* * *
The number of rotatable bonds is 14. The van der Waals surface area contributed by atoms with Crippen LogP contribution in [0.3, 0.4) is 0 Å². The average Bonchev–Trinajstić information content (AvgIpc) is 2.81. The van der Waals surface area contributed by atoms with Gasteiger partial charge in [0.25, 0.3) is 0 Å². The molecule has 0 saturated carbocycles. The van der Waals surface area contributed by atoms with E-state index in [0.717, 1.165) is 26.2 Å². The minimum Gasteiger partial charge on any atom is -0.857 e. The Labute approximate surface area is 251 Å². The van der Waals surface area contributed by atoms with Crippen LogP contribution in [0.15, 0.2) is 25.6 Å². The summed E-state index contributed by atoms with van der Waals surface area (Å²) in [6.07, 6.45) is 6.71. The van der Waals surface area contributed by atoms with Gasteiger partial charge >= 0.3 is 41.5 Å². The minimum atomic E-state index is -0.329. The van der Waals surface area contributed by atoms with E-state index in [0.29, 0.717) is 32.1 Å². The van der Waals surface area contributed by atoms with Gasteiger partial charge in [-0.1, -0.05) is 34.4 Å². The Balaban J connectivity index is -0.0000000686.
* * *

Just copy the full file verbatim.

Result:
The number of rotatable bonds is 14. The van der Waals surface area contributed by atoms with Crippen LogP contribution in [0.3, 0.4) is 0 Å². The average Bonchev–Trinajstić information content (AvgIpc) is 2.81. The van der Waals surface area contributed by atoms with Gasteiger partial charge in [0.25, 0.3) is 0 Å². The molecule has 0 saturated carbocycles. The van der Waals surface area contributed by atoms with E-state index in [0.717, 1.165) is 26.2 Å². The minimum Gasteiger partial charge on any atom is -0.857 e. The Labute approximate surface area is 251 Å². The van der Waals surface area contributed by atoms with Crippen LogP contribution in [0.15, 0.2) is 25.6 Å². The summed E-state index contributed by atoms with van der Waals surface area (Å²) in [6.07, 6.45) is 6.71. The van der Waals surface area contributed by atoms with Gasteiger partial charge >= 0.3 is 41.5 Å². The minimum atomic E-state index is -0.329. The van der Waals surface area contributed by atoms with E-state index in [0.29, 0.717) is 32.1 Å². The van der Waals surface area contributed by atoms with Gasteiger partial charge in [-0.1, -0.05) is 34.4 Å². The Balaban J connectivity index is -0.0000000686.